Blood pressure-lowering treatment reduces cardiovascular risk in patients with diabetes mellitus, but the effect varies between individuals. We sought to identify which patients benefit most from such treatment in a large clinical trial in type 2 diabetes mellitus. In Action in Diabetes and Vascular Disease: Preterax and Diamicron MR Controlled Evaluation (ADVANCE) participants (n=11 140), we estimated the individual patient 5-year absolute risk of major adverse cardiovascular events with and without treatment by perindopril-indapamide (4/1.25 mg). The difference between treated and untreated risk is the estimated individual patient's absolute risk reduction (ARR). Predictions were based on a Cox proportional hazards model inclusive of demographic and clinical characteristics together with the observed relative treatment effect. The group-level effect of selectively treating patients with an estimated ARR above a range of decision thresholds was compared with treating everyone or those with a blood pressure >140/90 mm Hg using net benefit analysis. In ADVANCE, there was wide variation in treatment effects across individual patients. According to the algorithm, 43% of patients had a large predicted 5-year ARR of ≥1% (number-needed-to-treat [NNT5] ≤100) and 40% had an intermediate predicted ARR of 0.5% to 1% (NNT5=100-200). The proportion of patients with a small ARR of ≤0.5% (NNT5≥200) was 17%. Provided that one is prepared to treat at most 200 patients for 5 years to prevent 1 adverse outcome, prediction-based treatment yielded the highest net benefit. In conclusion, a multivariable treatment algorithm can identify those individuals who benefit most from blood pressure-lowering therapy in terms of ARR of major adverse cardiovascular events and may be used to guide treatment decisions in individual patients with diabetes.
- Is there a need for more diving science for divers? [Editorial]
- Diving Hyperb Med 2014 Sep; 44(3):122-3.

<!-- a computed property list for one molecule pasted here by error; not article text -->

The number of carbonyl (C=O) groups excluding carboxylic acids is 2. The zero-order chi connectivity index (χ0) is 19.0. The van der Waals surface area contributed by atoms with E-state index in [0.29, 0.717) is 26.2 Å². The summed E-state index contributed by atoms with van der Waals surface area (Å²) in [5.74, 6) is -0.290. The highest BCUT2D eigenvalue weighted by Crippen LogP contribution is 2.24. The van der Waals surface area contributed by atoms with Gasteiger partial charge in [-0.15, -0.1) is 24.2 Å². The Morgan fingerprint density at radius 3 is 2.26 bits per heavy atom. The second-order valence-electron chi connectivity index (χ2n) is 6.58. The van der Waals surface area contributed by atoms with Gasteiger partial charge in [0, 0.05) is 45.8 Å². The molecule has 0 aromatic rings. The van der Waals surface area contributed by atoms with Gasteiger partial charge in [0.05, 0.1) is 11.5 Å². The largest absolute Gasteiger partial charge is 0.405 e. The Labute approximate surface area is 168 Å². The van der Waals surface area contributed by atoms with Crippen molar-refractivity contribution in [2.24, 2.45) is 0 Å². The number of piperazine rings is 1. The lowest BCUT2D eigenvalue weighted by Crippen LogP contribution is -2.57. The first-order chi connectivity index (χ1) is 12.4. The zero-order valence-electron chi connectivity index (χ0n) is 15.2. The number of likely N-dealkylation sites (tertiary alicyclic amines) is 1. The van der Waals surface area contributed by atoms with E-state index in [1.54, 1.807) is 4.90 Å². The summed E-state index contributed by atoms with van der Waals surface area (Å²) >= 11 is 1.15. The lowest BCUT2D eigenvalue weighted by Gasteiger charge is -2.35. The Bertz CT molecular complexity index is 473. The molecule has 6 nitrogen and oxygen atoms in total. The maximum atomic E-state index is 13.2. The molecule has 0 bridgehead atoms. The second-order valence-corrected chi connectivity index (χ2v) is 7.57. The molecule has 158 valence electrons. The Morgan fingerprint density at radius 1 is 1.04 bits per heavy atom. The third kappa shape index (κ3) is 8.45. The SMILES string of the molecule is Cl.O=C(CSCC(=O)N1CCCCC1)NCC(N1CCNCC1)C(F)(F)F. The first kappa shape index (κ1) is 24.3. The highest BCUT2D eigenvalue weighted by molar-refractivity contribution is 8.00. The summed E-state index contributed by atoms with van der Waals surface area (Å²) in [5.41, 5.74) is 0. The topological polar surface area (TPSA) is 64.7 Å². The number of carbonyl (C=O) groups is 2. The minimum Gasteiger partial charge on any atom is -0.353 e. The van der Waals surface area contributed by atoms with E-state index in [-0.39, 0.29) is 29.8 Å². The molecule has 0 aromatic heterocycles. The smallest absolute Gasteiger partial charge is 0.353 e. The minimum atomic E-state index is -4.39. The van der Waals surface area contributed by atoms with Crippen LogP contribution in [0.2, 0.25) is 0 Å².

Decompression illness (DCI)/dysbaric disorders represent a complex spectrum of pathophysiological conditions with a wide variety of signs and symptoms related to dissolved gas and its subsequent phase change. Any significant organic or functional decrement in individuals who have recently been exposed to a reduction in environmental pressure (i.e., decompression) must be considered as evidence of DCI until proven otherwise. However, apart from the more obvious acute manifestations, individuals who have experienced repetitive exposures (e.g., commercial or professional divers and active recreational divers) may also develop sub-acute or chronic manifestations sub-clinically - insidious, even if subtle, and almost symptomless. It is, in fact, generally accepted that sub-clinical forms of DCI exist, with little or no reported symptoms, and that these may cause changes in the bones, the central nervous system and the lungs. All this has led us to analysing 'decompression stress', the actual way of understanding decompression. Current research into decompression sickness (DCS) is focused on biological markers that can be detected in the blood. Investigators are exploring the potential association between decompression stress and the presence of membrane microparticles (membrane-bound vesicles shed from a variety of cell types) in the blood. Microparticle levels increase in association with many physiological disease states as well as with the shearing stress caused by bubbles in the blood. The working hypothesis is that certain microparticles (possibly induced by inert gas bubbles) may initiate, be a marker of or contribute to the inflammatory response that leads to DCS. This investigation goes beyond the pure bubble model. While bubbles in the blood certainly play a key role in the development of DCS, their presence or absence does not reliably predict DCS symptom onset. Investigating this process at the molecular level may teach us a great deal more about DCS, providing insights that we hope will improve the effectiveness of both prevention and treatment. Approaches to evaluating decompression stress have considered a wide range of 'markers': different physiological changes after the dive (flow mediated dilatation reduction, blood pressure); personal susceptibility (VO2max, age); environmental factors (altitude, temperature); various physiological states (dehydration, increased vascular resistance as well as bubble counts, predictive decompression models, etc., etc. All this shows how far today's approach to decompression is removed from 'traditional' understanding. It reflects both the need to consider the phenomenon of decompression in a different way than previously and the advances in knowledge over the past 20 years of diving science research. The 14 researchers who have been working for three years under the PHYPODE European Project reached a point where they felt the need to publish a new book in English to allow divers to learn more about the modern approaches to understanding decompression and its problems. Almost every young scientist participating in the PHYPODE project had the responsibility of writing a chapter. This was by no means a simple job considering the different linguistic origins of this group of young researchers, many of whom had their own doctoral theses or research programmes to complete in parallel. Authors also include renowned and established scientists and diving medicine specialists. The intended readership is divers, as well as medically or scientifically educated individuals, interested in increasing their knowledge of the science behind diving and decompression. One may question this project considering the huge amount of information available on the internet on such a topic. Let us illustrate our motivation by means of a story from Japan where one of the major cosmetic companies received a customer complaint because he received an empty soap box. They launched a huge investigation and discovered that the defect arose in the packaging department. The plan was to develop a robust and reliable system ensuring zero defects in the process of product packaging and the company invested heavily in the design and implementation of a solution. A few weeks later, a similar problem occurred in a small soap-manufacturing company in India. This time the approach was very different. The manufacturer bought a big industrial fan and placed it facing the soap box chain. Boxes that were empty simply blew off the chain and the rest moved ahead to the storage house! Our aim was to keep the concepts as clear as possible but maintain the scientific integrity of the subject. References are limited and proposed as further reading. As many of those conceiving some of the new approaches are authors, this is our opportunity to be the "fan that blows empty boxes". As the PHYPODE Project has no means to receive profits from book sales or rights, the book will be published under the name of EUBS/PHYPODE, with EUBS being the beneficiary. The tentative title could be "Diving science for divers - What your diving instructor never told you". The final editor has to be decided during the Excom meeting in Wiesbaden and the book will then be published shortly after.